Late last week, intelligence agencies in Canada, the United Kingdom, and the United States have identified the APT29 threat group (also known as YTTRIUM, The Dukes, Cozy Bear1) as behind a targeted attack on pharmaceutical and academic research organizations involved in COVID-19 vaccine development and research. These and other APT29 threat group operations appear to be directly backed by the Russian government. It is surmised that the APT29 threat group may likely be an integral part of the Russian intelligence service.2
The APT29 threat group has been behind a long string of malicious activities that have been identified since 2008. The APT29 threat group is the same group implicated in the criminal hacking of the Democratic National Committee that started in the summer of 2015 and was intended to influence the 2016 U.S. presidential elections. Phishing campaigns against the White House and other U.S. government agencies were also attributed to APT29.
The U.K.’s National Cyber Security Centre noted that the APT29 threat group uses custom malware known as “WellMess” and “WellMail” in support of this attack upon COVID-19 vaccine development. These recent attacks on COVID-19 vaccine research are the first time that this WellMess and WellMail malware has been publicly associated with the APT29 threat group.
The APT29 threat group modus operandi is to use publicly available exploits for known vulnerabilities to gain authentication credentials. In these very recent attacks, APT29 was found to conduct vulnerability scanning against the IP addresses owned by the targeted organizations. They have also used spear-phishing to obtain authentication credentials to internet access login pages.
APT29 then deploys WellMess malware to conduct operations on the compromised systems. WellMail malware is a tool that runs scripts or commands and then sends the results so the command and control (C2) server. This malware is named “WellMail” as the NCSC has noted the word “mail” in the file paths in the samples they analyzed.3 The malware can communicate with the C2 server via three communication methods, which include HTTP, HTTPS, and DNS.4
APT29 knows that DNS is a well-established and trusted protocol. They also understand that many organizations still do not examine their DNS traffic for malicious activity. DNS tunneling enables the APT29 threat group to insert malware or pass stolen information into DNS queries, creating a covert communication channel that bypasses most firewalls. DNS tunneling often includes data payloads that can be added to an attacked DNS server and used to control a remote server and applications.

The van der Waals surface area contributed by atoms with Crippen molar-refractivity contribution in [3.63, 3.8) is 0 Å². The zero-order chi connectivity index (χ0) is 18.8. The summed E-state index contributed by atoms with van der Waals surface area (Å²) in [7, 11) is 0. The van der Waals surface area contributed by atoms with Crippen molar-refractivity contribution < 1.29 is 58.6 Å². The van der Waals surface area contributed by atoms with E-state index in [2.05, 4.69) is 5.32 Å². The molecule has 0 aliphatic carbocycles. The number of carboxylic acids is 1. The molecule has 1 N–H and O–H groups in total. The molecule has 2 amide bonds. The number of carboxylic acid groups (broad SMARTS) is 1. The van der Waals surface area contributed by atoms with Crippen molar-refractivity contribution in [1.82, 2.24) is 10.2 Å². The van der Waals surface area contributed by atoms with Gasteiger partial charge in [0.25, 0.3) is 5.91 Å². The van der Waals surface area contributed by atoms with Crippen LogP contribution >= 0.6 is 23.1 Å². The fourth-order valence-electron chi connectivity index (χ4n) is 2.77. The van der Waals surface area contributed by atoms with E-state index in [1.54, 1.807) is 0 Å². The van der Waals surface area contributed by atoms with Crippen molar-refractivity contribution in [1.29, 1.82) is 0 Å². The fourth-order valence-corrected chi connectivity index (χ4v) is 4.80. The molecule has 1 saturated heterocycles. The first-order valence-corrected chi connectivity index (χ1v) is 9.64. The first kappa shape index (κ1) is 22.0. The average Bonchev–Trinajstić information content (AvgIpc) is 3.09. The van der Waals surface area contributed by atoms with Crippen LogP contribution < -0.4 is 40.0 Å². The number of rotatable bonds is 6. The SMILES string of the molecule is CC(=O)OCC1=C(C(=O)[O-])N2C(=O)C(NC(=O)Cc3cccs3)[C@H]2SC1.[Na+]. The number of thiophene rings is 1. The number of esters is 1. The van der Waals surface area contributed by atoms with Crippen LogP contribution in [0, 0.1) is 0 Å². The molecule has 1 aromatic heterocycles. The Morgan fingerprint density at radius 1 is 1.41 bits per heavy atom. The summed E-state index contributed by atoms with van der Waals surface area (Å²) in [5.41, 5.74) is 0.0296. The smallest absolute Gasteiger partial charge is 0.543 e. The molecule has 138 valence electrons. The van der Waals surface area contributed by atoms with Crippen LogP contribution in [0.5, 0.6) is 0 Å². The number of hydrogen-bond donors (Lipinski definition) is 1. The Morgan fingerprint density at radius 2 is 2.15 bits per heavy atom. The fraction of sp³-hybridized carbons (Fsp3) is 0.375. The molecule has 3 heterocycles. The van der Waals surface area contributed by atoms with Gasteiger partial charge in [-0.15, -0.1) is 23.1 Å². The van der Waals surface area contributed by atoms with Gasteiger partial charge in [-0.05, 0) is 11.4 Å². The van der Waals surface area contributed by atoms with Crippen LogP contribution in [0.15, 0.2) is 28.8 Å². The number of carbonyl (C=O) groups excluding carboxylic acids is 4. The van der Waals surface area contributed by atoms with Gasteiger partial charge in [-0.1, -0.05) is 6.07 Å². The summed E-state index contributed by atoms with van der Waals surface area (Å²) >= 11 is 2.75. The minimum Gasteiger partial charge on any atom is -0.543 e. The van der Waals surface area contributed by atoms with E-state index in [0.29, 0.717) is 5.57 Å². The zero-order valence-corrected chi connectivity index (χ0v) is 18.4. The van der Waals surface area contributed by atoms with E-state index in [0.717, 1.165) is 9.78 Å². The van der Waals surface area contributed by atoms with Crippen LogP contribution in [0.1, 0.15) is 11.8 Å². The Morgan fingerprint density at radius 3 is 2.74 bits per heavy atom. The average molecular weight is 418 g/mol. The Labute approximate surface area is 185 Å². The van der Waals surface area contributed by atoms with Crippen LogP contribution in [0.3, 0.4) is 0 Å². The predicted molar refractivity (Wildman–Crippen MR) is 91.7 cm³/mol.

DNS tunneling doesn’t require the compromised system to have external network connectivity, as DNS tunneling involves access to an internal DNS server with network access. The APT29 threat group must also control a domain and a server that can act as an authoritative server to execute the server-side tunneling and data payload executable programs.
Other sources of information on this attack may be referenced here:
- Detailed information on the DNS Communications used in the APT29 attack chain: https://www.pwc.co.uk/issues/cyber-security-services/insights/cleaning-up-after-wellmess.html
- National Cyber Security Centre Advisory on APT29 Targeting COVID-19 vaccine development: https://media.defense.gov/2020/Jul/16/2002457639/-1/-1/0/NCSC_APT29_ADVISORY-QUAD-OFFICIAL-20200709-1810.PDF
- MITRE ATT&CK – APT29 Attack Group disambiguation: https://attack.mitre.org/groups/G0016/
- AP News – Russian is hacking virus vaccine trials: https://apnews.com/47797e89ddb470b3244fae3a799481c5